• We will not plagiarize. We will respect copyright on photos. We will attribute recipes and note if they are adaptations from a published original. We will research. We will attribute quotes and offer link backs to original sources whenever possible. We will do our best to make sure that the information we are posting is accurate. We will factcheck. In other words, we will strive to practice good journalism even if we don’t consider ourselves journalists”.

The above aspects are clear and need no elaboration.  The last sentence of the Code is odd though, in that we are “new age” journalists, and must play by the same rules as the print, radio and TV media do.  That means we must research our stories, to ensure their accuracy.   One can correct a blog post if one makes an error, including spelling and grammar ones.  An American food blog recently added a note about getting the name of a restaurant reviewer wrong – she did not change it in the blog post, but wrote an apology at the bottom of her post, highlighting the error, which most readers probably would not have picked up.  A controversial issue is the announcement of Reuben Riffel taking over the maze space at the One&Only Hotel Cape Town, which Riffel has denied.   No correction or apology to Riffel or the hotel has been posted,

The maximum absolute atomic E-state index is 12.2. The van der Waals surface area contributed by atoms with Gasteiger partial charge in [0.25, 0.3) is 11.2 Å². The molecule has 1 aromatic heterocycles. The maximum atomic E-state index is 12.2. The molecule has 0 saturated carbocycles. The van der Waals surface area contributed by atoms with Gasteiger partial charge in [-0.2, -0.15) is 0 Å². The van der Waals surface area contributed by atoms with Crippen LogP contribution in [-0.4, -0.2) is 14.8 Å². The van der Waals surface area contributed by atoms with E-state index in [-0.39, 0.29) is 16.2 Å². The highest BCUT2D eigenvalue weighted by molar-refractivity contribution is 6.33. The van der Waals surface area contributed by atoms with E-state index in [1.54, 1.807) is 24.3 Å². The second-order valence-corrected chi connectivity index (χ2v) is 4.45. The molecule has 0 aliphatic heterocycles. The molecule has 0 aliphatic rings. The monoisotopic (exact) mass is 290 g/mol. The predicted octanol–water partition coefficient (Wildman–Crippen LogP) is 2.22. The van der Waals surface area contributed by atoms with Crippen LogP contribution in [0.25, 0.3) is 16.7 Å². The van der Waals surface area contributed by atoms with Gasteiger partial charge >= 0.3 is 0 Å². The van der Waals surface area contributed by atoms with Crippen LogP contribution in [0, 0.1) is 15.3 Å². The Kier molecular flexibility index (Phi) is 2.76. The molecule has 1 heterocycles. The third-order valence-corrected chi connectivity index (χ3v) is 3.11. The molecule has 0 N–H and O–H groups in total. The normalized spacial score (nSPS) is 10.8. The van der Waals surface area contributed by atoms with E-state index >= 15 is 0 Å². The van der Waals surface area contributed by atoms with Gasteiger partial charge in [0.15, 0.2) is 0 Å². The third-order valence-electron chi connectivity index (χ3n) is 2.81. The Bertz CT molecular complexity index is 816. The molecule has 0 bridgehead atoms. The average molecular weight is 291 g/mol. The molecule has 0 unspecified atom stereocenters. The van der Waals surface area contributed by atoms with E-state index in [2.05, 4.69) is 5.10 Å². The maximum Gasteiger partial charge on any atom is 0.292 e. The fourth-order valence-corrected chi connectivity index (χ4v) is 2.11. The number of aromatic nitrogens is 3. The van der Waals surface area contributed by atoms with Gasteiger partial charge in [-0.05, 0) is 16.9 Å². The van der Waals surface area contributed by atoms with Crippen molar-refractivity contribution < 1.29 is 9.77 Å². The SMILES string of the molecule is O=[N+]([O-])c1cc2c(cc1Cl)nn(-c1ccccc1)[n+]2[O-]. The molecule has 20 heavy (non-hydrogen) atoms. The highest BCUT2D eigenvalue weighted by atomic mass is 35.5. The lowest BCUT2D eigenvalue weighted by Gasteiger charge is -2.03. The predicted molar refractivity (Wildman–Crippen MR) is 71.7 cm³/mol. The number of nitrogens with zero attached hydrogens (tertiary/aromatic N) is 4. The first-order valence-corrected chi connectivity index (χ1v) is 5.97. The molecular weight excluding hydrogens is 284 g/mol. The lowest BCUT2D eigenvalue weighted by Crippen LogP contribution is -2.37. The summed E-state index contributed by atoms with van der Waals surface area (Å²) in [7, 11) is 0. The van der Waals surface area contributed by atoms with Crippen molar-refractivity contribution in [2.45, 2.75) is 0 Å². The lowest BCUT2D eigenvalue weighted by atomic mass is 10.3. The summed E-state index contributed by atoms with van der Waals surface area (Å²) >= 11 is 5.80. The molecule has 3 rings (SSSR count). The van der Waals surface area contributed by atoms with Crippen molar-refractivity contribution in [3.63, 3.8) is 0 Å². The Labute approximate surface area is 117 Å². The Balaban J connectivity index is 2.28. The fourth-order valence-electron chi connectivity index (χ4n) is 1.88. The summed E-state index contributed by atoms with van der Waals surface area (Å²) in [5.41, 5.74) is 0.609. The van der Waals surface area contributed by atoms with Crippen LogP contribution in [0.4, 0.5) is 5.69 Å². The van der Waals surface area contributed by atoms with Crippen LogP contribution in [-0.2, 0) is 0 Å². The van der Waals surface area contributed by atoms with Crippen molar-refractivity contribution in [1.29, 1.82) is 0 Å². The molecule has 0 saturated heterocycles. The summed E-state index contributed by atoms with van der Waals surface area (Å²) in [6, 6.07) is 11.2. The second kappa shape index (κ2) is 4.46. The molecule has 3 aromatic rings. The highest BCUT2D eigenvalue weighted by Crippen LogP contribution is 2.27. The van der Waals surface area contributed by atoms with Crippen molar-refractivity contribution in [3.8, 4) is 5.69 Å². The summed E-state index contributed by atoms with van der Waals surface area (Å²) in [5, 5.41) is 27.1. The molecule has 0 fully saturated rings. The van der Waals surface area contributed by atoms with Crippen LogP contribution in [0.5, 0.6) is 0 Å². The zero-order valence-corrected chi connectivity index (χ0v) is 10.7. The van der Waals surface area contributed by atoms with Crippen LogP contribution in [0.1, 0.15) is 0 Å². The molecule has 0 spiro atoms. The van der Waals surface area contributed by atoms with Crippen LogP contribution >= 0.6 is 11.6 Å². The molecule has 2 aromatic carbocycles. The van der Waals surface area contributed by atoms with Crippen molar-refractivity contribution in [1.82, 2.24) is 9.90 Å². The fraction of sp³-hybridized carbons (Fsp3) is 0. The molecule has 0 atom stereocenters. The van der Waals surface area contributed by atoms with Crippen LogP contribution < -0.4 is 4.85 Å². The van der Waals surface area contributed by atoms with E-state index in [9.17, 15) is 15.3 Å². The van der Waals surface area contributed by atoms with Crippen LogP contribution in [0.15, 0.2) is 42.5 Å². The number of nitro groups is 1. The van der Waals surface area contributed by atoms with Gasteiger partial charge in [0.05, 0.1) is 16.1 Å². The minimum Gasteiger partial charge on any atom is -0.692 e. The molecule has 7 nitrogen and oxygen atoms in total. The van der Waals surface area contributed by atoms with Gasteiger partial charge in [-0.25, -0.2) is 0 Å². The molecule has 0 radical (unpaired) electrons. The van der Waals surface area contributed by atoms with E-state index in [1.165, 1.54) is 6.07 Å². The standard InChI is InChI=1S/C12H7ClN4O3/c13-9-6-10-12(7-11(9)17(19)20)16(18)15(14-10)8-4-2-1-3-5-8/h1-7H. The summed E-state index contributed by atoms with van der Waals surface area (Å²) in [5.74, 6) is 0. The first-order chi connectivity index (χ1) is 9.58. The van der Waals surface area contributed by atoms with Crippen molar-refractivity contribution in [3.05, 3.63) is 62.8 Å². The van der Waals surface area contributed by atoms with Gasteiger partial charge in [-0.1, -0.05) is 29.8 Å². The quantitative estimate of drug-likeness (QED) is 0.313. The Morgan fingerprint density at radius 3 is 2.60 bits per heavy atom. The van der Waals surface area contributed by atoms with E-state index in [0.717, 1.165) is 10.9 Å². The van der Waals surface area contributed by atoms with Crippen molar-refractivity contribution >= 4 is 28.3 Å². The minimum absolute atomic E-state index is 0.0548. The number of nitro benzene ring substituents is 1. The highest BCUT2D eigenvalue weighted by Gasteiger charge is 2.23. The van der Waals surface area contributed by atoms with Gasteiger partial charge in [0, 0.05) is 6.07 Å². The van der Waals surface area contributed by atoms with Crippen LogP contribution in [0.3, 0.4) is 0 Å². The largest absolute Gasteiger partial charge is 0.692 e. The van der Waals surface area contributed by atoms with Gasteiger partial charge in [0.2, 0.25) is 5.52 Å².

We encourage Bloggers and Blog readers to give us their views on the Code of Ethics as well as the Restaurant Review guidelines, which we will be happy to post.  I would like to get the ball rolling by stating that the Code should include the publishing of Comments, even if they are controversial, as long as they do not attack the writer or the subject of the blog post with malice, and the Commenter is identified, as is the family or other relationship of the Commenter (e.g. JP Rossouw’s and Richard Carstens’ sisters-in-law).   I would also like to hear views about revealing to the restaurant that one is writing a review, in that I was recently criticised by the co-owner of Oskar Delikatessen for not asking permission to write a review and to take photographs, which contradicts the Code on writing unidentified.  A third issue is the acceptance of advertising on one’s blog, or accepting sponsorships for brands, and how this should be revealed.